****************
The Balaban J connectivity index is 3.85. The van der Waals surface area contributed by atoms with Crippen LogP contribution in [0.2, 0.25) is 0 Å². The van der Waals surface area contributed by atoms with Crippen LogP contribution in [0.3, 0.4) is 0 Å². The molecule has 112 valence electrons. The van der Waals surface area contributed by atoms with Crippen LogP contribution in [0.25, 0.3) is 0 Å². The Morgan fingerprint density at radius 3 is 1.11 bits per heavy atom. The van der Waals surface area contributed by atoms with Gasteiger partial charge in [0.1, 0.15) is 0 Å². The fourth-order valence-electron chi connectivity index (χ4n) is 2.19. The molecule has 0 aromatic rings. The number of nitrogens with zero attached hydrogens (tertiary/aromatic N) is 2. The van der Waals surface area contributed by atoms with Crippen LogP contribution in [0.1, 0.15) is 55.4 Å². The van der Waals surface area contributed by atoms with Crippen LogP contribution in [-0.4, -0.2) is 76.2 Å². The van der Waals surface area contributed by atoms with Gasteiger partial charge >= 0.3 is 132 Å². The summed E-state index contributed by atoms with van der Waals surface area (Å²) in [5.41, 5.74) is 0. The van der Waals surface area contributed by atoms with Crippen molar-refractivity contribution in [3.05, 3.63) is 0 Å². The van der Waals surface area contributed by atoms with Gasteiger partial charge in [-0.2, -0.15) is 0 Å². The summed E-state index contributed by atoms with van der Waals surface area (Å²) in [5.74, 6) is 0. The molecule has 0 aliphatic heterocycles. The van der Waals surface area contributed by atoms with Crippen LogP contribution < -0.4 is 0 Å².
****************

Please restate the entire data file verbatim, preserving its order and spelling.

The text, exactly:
The Balaban J connectivity index is 3.85. The van der Waals surface area contributed by atoms with Crippen LogP contribution in [0.2, 0.25) is 0 Å². The van der Waals surface area contributed by atoms with Crippen LogP contribution in [0.3, 0.4) is 0 Å². The molecule has 112 valence electrons. The van der Waals surface area contributed by atoms with Crippen LogP contribution in [0.25, 0.3) is 0 Å². The Morgan fingerprint density at radius 3 is 1.11 bits per heavy atom. The van der Waals surface area contributed by atoms with Gasteiger partial charge in [0.1, 0.15) is 0 Å². The fourth-order valence-electron chi connectivity index (χ4n) is 2.19. The molecule has 0 aromatic rings. The number of nitrogens with zero attached hydrogens (tertiary/aromatic N) is 2. The van der Waals surface area contributed by atoms with Crippen LogP contribution in [0.1, 0.15) is 55.4 Å². The van der Waals surface area contributed by atoms with Crippen LogP contribution in [-0.4, -0.2) is 76.2 Å². The van der Waals surface area contributed by atoms with Gasteiger partial charge >= 0.3 is 132 Å². The summed E-state index contributed by atoms with van der Waals surface area (Å²) in [5.41, 5.74) is 0. The van der Waals surface area contributed by atoms with Crippen molar-refractivity contribution in [3.05, 3.63) is 0 Å². The van der Waals surface area contributed by atoms with Gasteiger partial charge in [-0.2, -0.15) is 0 Å². The summed E-state index contributed by atoms with van der Waals surface area (Å²) in [5.74, 6) is 0. The molecule has 0 aliphatic heterocycles. The van der Waals surface area contributed by atoms with Crippen LogP contribution < -0.4 is 0 Å².